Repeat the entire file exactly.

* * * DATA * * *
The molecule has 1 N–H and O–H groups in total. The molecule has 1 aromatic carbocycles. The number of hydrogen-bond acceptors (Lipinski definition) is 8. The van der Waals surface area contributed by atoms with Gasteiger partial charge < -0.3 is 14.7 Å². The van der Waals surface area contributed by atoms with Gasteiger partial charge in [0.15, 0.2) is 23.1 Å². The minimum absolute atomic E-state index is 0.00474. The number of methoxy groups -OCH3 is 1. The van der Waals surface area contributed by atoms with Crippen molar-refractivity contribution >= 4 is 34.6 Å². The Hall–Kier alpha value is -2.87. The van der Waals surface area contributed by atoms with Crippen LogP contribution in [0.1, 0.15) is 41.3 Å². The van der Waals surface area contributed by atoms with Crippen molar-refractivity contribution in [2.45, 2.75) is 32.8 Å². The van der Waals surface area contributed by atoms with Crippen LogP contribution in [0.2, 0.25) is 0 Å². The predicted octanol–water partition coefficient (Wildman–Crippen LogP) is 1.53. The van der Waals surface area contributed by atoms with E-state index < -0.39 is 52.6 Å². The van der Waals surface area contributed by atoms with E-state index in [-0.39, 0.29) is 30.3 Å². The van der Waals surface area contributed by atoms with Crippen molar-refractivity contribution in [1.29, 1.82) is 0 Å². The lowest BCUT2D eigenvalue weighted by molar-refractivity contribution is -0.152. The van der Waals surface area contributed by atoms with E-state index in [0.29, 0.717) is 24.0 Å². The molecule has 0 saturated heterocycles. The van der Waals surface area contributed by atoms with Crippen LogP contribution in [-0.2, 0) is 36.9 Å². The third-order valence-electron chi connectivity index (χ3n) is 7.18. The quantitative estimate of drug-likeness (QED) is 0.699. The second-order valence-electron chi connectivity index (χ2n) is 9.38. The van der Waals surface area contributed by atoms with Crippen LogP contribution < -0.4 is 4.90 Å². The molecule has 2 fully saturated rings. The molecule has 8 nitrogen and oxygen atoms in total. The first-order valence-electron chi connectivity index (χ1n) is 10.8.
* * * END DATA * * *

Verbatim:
The molecule has 1 N–H and O–H groups in total. The molecule has 1 aromatic carbocycles. The number of hydrogen-bond acceptors (Lipinski definition) is 8. The van der Waals surface area contributed by atoms with Gasteiger partial charge < -0.3 is 14.7 Å². The van der Waals surface area contributed by atoms with Gasteiger partial charge in [0.15, 0.2) is 23.1 Å². The minimum absolute atomic E-state index is 0.00474. The number of methoxy groups -OCH3 is 1. The van der Waals surface area contributed by atoms with Crippen molar-refractivity contribution >= 4 is 34.6 Å². The Hall–Kier alpha value is -2.87. The van der Waals surface area contributed by atoms with Crippen LogP contribution in [0.1, 0.15) is 41.3 Å². The van der Waals surface area contributed by atoms with Crippen molar-refractivity contribution in [2.45, 2.75) is 32.8 Å². The van der Waals surface area contributed by atoms with Crippen LogP contribution in [0.2, 0.25) is 0 Å². The predicted octanol–water partition coefficient (Wildman–Crippen LogP) is 1.53. The van der Waals surface area contributed by atoms with E-state index < -0.39 is 52.6 Å². The van der Waals surface area contributed by atoms with E-state index in [-0.39, 0.29) is 30.3 Å². The van der Waals surface area contributed by atoms with Crippen molar-refractivity contribution in [1.29, 1.82) is 0 Å². The lowest BCUT2D eigenvalue weighted by molar-refractivity contribution is -0.152. The van der Waals surface area contributed by atoms with E-state index in [0.29, 0.717) is 24.0 Å². The molecule has 0 saturated heterocycles. The van der Waals surface area contributed by atoms with Crippen LogP contribution in [-0.2, 0) is 36.9 Å². The third-order valence-electron chi connectivity index (χ3n) is 7.18. The quantitative estimate of drug-likeness (QED) is 0.699. The second-order valence-electron chi connectivity index (χ2n) is 9.38. The van der Waals surface area contributed by atoms with Crippen LogP contribution < -0.4 is 4.90 Å². The molecule has 2 fully saturated rings. The molecule has 8 nitrogen and oxygen atoms in total. The first-order valence-electron chi connectivity index (χ1n) is 10.8.